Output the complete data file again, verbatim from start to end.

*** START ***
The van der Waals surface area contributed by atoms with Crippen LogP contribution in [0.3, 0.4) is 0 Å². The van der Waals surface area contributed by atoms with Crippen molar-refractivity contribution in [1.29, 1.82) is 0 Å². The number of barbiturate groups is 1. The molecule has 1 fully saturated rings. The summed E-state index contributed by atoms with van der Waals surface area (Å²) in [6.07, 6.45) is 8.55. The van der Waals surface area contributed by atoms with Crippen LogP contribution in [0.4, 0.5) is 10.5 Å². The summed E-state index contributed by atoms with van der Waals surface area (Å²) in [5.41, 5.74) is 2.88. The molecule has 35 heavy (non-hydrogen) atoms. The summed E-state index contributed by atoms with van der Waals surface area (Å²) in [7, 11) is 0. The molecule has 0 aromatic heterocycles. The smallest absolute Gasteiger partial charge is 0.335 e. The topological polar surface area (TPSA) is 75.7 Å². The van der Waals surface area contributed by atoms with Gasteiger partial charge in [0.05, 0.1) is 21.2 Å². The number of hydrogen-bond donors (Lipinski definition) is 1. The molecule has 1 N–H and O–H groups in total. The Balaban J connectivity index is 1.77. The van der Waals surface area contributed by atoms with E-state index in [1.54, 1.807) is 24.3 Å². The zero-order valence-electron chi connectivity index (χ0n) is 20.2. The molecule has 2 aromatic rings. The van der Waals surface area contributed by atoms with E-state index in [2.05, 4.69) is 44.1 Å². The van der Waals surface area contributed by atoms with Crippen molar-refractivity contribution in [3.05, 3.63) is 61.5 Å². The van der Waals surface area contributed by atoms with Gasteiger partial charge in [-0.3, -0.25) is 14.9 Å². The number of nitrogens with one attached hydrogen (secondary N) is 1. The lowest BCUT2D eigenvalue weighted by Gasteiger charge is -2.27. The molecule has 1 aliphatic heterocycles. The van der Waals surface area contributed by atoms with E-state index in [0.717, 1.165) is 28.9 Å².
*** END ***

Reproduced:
The van der Waals surface area contributed by atoms with Crippen LogP contribution in [0.3, 0.4) is 0 Å². The van der Waals surface area contributed by atoms with Crippen molar-refractivity contribution in [1.29, 1.82) is 0 Å². The number of barbiturate groups is 1. The molecule has 1 fully saturated rings. The summed E-state index contributed by atoms with van der Waals surface area (Å²) in [6.07, 6.45) is 8.55. The van der Waals surface area contributed by atoms with Crippen LogP contribution in [0.4, 0.5) is 10.5 Å². The summed E-state index contributed by atoms with van der Waals surface area (Å²) in [5.41, 5.74) is 2.88. The molecule has 35 heavy (non-hydrogen) atoms. The summed E-state index contributed by atoms with van der Waals surface area (Å²) in [7, 11) is 0. The molecule has 0 aromatic heterocycles. The smallest absolute Gasteiger partial charge is 0.335 e. The topological polar surface area (TPSA) is 75.7 Å². The van der Waals surface area contributed by atoms with Gasteiger partial charge in [0.05, 0.1) is 21.2 Å². The number of hydrogen-bond donors (Lipinski definition) is 1. The molecule has 1 N–H and O–H groups in total. The Balaban J connectivity index is 1.77. The van der Waals surface area contributed by atoms with E-state index in [1.54, 1.807) is 24.3 Å². The zero-order valence-electron chi connectivity index (χ0n) is 20.2. The molecule has 2 aromatic rings. The van der Waals surface area contributed by atoms with E-state index in [2.05, 4.69) is 44.1 Å². The van der Waals surface area contributed by atoms with Crippen molar-refractivity contribution in [3.05, 3.63) is 61.5 Å². The van der Waals surface area contributed by atoms with Gasteiger partial charge in [-0.3, -0.25) is 14.9 Å². The number of nitrogens with one attached hydrogen (secondary N) is 1. The lowest BCUT2D eigenvalue weighted by Gasteiger charge is -2.27. The molecule has 1 aliphatic heterocycles. The van der Waals surface area contributed by atoms with E-state index in [0.717, 1.165) is 28.9 Å².